As part of our ongoing work with the Department of Parks and Wildlife, we’ve been recently involved in the redevelopment of the Wildlife Licensing System. The system was released in January and has been well received.
The new Wildlife Licensing System homepage
The previous Wildlife Licensing System (WLS) within the Department was starting to show signs of age, and with some of the reviews and planned improvements, the replacement of the WLS was seen as a high priority.
Our team – Tony, Serge and myself – were brought in to work closely with the team from the Licensing branch, and with representatives from the Science and Conservation Division (SCD) and the Office of Information Management (OIM) for the delivery of this system.
We worked with the team using Agile methods, meaning that we ran the project as a series of sprints, which was a good approach in this case, and one that we are quite familiar with. We ended up focusing sprints on not just epics (such as “Application Lifecycle”), but also on the delivery of particular licence types. The Agile methodology can deliver great outcomes for clients; this project was no different.
While Tony, Serge and I worked on the main WLS application, the SCD and Licensing team were gathering additional requirements for the next sprint, and testing the work we’d done in the previous sprint. This meant that there was a lot of people spending time on the project, but it also is one of the reasons it has been so well received. Meanwhile, OIM supported the project with a project manager and also developed other supporting systems, like the password-less login component and the payment gateway, which our team integrated with. We also had the OIM team undertaking code reviews and doing the builds for the project.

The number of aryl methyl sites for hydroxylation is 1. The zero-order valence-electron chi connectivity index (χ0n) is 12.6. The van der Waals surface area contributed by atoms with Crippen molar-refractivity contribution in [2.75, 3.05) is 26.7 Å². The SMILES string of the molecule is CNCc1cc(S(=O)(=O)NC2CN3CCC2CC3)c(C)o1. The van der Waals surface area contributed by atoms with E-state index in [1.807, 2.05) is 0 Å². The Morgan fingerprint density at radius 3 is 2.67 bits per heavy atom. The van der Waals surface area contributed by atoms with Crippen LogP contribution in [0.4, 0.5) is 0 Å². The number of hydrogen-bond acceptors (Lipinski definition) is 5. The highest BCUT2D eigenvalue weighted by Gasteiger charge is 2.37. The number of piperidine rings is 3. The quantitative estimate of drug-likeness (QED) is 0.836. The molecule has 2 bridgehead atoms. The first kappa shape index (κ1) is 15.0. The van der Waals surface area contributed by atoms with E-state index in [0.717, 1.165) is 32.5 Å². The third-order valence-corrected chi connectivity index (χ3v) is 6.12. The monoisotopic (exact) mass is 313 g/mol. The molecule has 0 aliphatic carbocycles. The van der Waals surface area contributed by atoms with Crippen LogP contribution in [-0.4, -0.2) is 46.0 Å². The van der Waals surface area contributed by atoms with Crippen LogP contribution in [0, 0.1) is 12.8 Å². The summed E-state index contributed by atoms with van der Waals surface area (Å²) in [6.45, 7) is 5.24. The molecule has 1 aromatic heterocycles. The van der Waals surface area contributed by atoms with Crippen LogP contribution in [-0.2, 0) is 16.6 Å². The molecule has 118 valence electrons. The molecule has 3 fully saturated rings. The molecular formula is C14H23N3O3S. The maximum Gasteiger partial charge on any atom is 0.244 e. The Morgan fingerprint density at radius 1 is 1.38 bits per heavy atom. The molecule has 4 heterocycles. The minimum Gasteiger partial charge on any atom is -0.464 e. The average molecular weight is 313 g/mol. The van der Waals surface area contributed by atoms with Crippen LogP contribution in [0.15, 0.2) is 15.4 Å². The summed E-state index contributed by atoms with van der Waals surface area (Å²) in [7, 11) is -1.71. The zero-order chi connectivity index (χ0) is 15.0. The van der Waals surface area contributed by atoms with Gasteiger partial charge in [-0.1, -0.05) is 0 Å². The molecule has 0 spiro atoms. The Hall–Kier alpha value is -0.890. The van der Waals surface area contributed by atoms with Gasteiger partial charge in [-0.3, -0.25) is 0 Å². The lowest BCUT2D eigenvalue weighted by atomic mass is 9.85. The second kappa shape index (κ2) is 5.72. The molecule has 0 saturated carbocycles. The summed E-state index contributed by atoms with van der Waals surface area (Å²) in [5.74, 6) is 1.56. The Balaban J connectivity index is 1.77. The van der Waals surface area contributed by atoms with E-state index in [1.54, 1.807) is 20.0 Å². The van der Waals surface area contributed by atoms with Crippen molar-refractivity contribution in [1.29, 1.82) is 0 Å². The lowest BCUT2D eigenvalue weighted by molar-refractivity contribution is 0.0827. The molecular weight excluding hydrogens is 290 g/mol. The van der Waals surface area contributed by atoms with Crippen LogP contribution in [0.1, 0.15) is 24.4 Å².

To help keep this broad team together, the Department became our home for much of the last few months. That had upsides in that we were able to have access to the clients pretty much on-demand (and roasts on Thursdays at the canteen), and downsides, in that we were away from the rest of the Gaia Resources team and working in unfamiliar surroundings – but once we were buried in the project, it quickly became familiar surroundings.
One of the things that we realised is that we were quite lucky to have a client in the Department of Parks and Wildlife that had already embraced Agile methods, and in addition is a real proponent of open source solutions. The WLS is another of their projects that will be made open source and available through their Github repository . While Piers might sometimes despair about the uptake of open source in Australia (see his clickbait article here) there are some organisations that are making the most of it – like the Department.